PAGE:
The government has put millions into wilding pine control but that is a different issue from the fuel load that builds up when grass and scrub aren’t grazed.

The tenure review process has put many thousands of hectares under DOC control and not all has been a conservation success.

Farmers used to carry out weed and pest control but DOC hasn’t been funded to do as much of that as is needed.

And contrary to the views of those dark green advocates, removing stock doesn’t mean the land returns to the pristine condition in which they think it existed in a utopian past.

The hills around the summit of the Lindis Pass used to be covered in tussock. Without the stock grazing and application of fertiliser that happened when the area was farmed, hieracium is colonising the hillsides and the tussock is disappearing.

That isn’t nearly as scenic as the tussock was but it’s the danger of the growing fuel load that worries neighbouring land owners most.

Lightening strikes excepted, nature doesn’t start fires. But left to its own devices nature does add to the fuel load that increases the risk of fire spreading regardless of how it starts.


Rural round-up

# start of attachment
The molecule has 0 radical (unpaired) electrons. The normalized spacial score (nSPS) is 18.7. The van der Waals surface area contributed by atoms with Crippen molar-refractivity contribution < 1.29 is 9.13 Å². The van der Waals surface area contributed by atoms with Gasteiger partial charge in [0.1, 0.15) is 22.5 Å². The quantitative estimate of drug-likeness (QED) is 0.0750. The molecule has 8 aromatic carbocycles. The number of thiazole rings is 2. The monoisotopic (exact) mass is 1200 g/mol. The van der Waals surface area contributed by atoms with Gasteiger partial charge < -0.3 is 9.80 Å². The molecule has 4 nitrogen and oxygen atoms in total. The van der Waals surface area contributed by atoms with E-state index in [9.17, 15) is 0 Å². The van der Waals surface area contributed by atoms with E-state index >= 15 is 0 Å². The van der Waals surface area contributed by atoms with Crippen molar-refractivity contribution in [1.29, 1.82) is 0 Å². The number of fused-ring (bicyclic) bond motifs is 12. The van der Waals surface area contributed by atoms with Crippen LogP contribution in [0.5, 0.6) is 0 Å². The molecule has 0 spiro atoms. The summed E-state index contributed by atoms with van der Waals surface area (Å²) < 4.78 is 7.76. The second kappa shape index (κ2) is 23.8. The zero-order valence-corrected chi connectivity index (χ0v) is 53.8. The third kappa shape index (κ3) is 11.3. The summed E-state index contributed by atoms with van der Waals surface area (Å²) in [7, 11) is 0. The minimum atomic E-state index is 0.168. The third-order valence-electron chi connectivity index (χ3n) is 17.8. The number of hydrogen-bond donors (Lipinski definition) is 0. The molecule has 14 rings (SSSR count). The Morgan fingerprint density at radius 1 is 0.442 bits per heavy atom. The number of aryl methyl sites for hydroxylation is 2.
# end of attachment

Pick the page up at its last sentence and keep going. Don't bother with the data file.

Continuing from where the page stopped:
08/03/2018

Meat companies must be clear about their purpose – Allan Barber:

When I heard KPMG’s global agribusiness head, Ian Proudfoot, on the radio stating the move away from meat to alternative proteins was happening permanently and quickly and meat companies needed to wake up, I wondered whether I had strayed into the Pop Up Globe to see A Midsummer Night’s Dream. Surely if meat companies need to wake up to alternative protein, this implies their whole business model is broken and farmers should be sitting in front of their horoscopes looking for a magical answer to the inevitable question “what the hell do I do now?”

Proudfoot’s justification for his opinion is US meat processor Tyson Foods’ announcement it has become protein agnostic and intends investing heavily in alternatives to meat. . . 

Awatere Valley farmers make a dent in “scourge of the high country” – Pat Deavoll: